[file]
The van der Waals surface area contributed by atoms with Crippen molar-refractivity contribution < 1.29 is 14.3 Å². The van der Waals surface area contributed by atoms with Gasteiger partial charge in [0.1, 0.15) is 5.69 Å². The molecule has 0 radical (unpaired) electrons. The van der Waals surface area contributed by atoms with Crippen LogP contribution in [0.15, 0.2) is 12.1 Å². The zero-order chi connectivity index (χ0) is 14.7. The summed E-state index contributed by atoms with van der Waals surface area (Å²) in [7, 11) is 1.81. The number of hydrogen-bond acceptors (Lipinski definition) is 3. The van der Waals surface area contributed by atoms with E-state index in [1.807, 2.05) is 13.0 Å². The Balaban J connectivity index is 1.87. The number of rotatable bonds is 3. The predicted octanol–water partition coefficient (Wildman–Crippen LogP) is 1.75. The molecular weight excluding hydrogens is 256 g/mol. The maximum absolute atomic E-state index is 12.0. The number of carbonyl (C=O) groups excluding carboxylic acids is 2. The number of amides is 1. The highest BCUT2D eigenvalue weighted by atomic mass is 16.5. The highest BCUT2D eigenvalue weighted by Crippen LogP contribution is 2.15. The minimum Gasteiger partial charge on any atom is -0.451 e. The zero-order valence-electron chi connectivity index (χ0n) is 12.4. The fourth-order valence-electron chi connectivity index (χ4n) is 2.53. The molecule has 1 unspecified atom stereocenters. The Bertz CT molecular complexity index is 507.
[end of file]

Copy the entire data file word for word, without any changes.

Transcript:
The van der Waals surface area contributed by atoms with Crippen molar-refractivity contribution < 1.29 is 14.3 Å². The van der Waals surface area contributed by atoms with Gasteiger partial charge in [0.1, 0.15) is 5.69 Å². The molecule has 0 radical (unpaired) electrons. The van der Waals surface area contributed by atoms with Crippen LogP contribution in [0.15, 0.2) is 12.1 Å². The zero-order chi connectivity index (χ0) is 14.7. The summed E-state index contributed by atoms with van der Waals surface area (Å²) in [7, 11) is 1.81. The number of hydrogen-bond acceptors (Lipinski definition) is 3. The van der Waals surface area contributed by atoms with E-state index in [1.807, 2.05) is 13.0 Å². The Balaban J connectivity index is 1.87. The number of rotatable bonds is 3. The predicted octanol–water partition coefficient (Wildman–Crippen LogP) is 1.75. The molecular weight excluding hydrogens is 256 g/mol. The maximum absolute atomic E-state index is 12.0. The number of carbonyl (C=O) groups excluding carboxylic acids is 2. The number of amides is 1. The highest BCUT2D eigenvalue weighted by atomic mass is 16.5. The highest BCUT2D eigenvalue weighted by Crippen LogP contribution is 2.15. The minimum Gasteiger partial charge on any atom is -0.451 e. The zero-order valence-electron chi connectivity index (χ0n) is 12.4. The fourth-order valence-electron chi connectivity index (χ4n) is 2.53. The molecule has 1 unspecified atom stereocenters. The Bertz CT molecular complexity index is 507.